See photos and one of the archaeological projects Jim was involved in on identifying the remains of the whaler Candace here.

Purchase Jim’s book Gold Rush Port: the Maritime Archaeology of San Francisco’s Waterfront.

Archaeology Under the Waves

Courtesy ArchaeologyTV, 2009

Jim has spent over four decades in the fascinating world of undersea exploration. Watch as he talks about why he is so passionate about what he does and explains what it’s like to work as a maritime archaeologist. For Jim, it’s always been about being able to touch history and to share that experience with others.

Read about Jim’s professional history here.

Download Jim’s professional resume here.

Mouth of the Rio Chagres

Video courtesy Waitt Institute for Discovery, 2008

Jim’s 2008 expedition to Panama was two-fold; he and his colleagues from the Waitt Institute for Discovery and the Instituto Nacional de Cultura de Panama (INAC) not only worked on Submarine Explorer but also headed over to the Rio Chagres (Chagres River) to carry out an archaeological survey of 18th and 19th century shipwrecks, including a site possibly associated with Henry Morgan’s 1671 attack on Panama. The Rio Chagres was a highway for trade, war and exploration for over five centuries, thus there is still much to investigate. When archaeologists find the remains of a shipwreck and evidence of its accompanying human activity, the archaeology-speak for this is called “cultural remains” or “cultural resources”.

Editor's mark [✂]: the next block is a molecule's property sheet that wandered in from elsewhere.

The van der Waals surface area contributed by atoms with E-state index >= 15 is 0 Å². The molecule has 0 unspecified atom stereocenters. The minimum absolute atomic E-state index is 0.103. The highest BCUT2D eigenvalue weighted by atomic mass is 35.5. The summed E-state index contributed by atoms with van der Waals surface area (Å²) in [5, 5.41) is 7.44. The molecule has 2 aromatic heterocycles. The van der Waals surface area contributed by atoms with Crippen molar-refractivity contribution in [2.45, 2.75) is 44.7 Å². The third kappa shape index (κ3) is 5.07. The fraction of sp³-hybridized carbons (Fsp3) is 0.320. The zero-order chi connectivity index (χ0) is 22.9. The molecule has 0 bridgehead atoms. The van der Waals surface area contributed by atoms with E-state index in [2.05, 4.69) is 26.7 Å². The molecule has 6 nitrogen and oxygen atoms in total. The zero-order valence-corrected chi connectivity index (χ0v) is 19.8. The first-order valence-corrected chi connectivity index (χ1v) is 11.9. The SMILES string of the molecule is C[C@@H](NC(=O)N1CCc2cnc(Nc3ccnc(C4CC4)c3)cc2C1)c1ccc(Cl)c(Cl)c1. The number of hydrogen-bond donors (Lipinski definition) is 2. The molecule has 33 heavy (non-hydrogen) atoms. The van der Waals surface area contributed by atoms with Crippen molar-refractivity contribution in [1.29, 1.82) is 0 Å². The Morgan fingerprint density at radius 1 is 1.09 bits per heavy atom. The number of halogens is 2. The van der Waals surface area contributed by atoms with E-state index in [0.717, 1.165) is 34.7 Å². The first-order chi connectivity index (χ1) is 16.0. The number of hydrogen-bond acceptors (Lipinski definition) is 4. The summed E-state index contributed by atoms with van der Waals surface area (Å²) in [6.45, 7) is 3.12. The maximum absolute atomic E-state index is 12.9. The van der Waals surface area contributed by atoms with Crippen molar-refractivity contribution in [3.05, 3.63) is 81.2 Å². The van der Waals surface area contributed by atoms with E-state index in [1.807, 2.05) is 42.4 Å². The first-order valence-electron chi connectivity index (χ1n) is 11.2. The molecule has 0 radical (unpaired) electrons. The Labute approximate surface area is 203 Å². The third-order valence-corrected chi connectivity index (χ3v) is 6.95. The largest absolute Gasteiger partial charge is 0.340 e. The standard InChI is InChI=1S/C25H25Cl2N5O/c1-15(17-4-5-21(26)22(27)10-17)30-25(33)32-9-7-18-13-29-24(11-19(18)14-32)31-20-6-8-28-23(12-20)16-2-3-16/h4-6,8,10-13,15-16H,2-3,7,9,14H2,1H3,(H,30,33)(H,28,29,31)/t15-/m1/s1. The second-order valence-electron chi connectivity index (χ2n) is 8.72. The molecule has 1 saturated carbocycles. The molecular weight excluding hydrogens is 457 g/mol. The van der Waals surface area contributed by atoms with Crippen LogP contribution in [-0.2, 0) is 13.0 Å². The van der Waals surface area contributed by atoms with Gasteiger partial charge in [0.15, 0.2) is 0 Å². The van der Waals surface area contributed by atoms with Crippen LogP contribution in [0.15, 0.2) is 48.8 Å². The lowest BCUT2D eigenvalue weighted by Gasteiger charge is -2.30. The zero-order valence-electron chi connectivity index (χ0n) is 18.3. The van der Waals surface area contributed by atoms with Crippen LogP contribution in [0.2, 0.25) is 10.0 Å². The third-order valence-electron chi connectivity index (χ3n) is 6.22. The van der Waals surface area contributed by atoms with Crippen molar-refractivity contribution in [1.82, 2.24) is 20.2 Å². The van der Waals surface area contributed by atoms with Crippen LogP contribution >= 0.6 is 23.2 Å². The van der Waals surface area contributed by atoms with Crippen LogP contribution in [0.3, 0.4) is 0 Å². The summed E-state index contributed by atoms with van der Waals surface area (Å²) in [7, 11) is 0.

Submarine Explorer

Video courtesy Waitt Institute for Discovery, 2008

In 2008, Jim returned to Explorer, along with a team of experts from the Waitt Institute for Discovery and the Instituto Nacional de Cultura de Panama (INAC) to complete the documentation and begin the final archaeological report. Jim is Principal Investigator of this wreck, and as such, is responsible for all of the archaeological work done on her. Field expeditions like this are only part of the intensive and detailed work that professional archaeologists and their colleagues carry out over several years to ensure a comprehensive historical record is kept for science and to share with the general public.

Julius Kroehl’s Sub Marine Explorer

Video courtesy The Sea Hunters/Shipwreck Central, 2008

In 2001, while vacationing in Panama, Jim stumbled upon a mystery wreck first thought to be a Japanese midget submarine now known as Sub Marine Explorer, built by German-American engineer Julius Kroehl during the Civil War era. Since then Jim has completed three expeditions back to the sub. This video excerpt is from one of the episodes of The Sea Hunters (2001-2006) who graciously supported Jim in his work on this vital part of submarine history.

The submarine “Explorer” and its inventor Julius Kroehl were forgotten footnotes to history. It is one of the world’s oldest submarines, a vehicle for undersea combat and exploration and a product of the industrial revolution – forged in both the passionate fires of the Civil War and the foundry. It was the brainchild of an eccentric engineer and inventor now as forgotten as his incredible machine. It was seen as a means of winning the war, of wresting wealth from the depths. Instead it killed its inventor, and ended up discarded and forgotten in an isolated corner of the world.

Read more about the discovery at Spiegel Online.

Purchase Jim’s book Misadventures of a Civil War Submarine: Iron, Guns, and Pearls.